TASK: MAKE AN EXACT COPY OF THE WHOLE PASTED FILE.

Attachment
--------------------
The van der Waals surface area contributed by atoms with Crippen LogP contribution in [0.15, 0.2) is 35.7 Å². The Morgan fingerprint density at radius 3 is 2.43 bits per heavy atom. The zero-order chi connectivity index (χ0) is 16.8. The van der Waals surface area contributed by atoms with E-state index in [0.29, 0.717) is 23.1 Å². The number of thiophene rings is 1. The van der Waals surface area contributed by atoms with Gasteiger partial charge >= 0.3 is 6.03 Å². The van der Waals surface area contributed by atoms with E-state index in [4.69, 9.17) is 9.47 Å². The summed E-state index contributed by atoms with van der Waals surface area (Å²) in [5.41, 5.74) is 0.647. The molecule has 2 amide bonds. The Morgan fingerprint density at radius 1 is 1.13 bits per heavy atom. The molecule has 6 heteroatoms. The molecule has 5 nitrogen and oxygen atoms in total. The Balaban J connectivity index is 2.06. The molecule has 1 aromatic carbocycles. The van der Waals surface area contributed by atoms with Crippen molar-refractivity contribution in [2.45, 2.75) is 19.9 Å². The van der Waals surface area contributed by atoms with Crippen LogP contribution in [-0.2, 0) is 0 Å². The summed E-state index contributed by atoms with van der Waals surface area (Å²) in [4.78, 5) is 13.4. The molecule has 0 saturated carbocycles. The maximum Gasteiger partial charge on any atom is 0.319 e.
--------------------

The van der Waals surface area contributed by atoms with Crippen LogP contribution in [0.15, 0.2) is 35.7 Å². The Morgan fingerprint density at radius 3 is 2.43 bits per heavy atom. The zero-order chi connectivity index (χ0) is 16.8. The van der Waals surface area contributed by atoms with E-state index in [0.29, 0.717) is 23.1 Å². The number of thiophene rings is 1. The van der Waals surface area contributed by atoms with Gasteiger partial charge >= 0.3 is 6.03 Å². The van der Waals surface area contributed by atoms with E-state index in [4.69, 9.17) is 9.47 Å². The summed E-state index contributed by atoms with van der Waals surface area (Å²) in [5.41, 5.74) is 0.647. The molecule has 2 amide bonds. The Morgan fingerprint density at radius 1 is 1.13 bits per heavy atom. The molecule has 6 heteroatoms. The molecule has 5 nitrogen and oxygen atoms in total. The Balaban J connectivity index is 2.06. The molecule has 1 aromatic carbocycles. The van der Waals surface area contributed by atoms with Crippen molar-refractivity contribution in [2.45, 2.75) is 19.9 Å². The van der Waals surface area contributed by atoms with Crippen LogP contribution in [-0.2, 0) is 0 Å². The summed E-state index contributed by atoms with van der Waals surface area (Å²) in [4.78, 5) is 13.4. The molecule has 0 saturated carbocycles. The maximum Gasteiger partial charge on any atom is 0.319 e.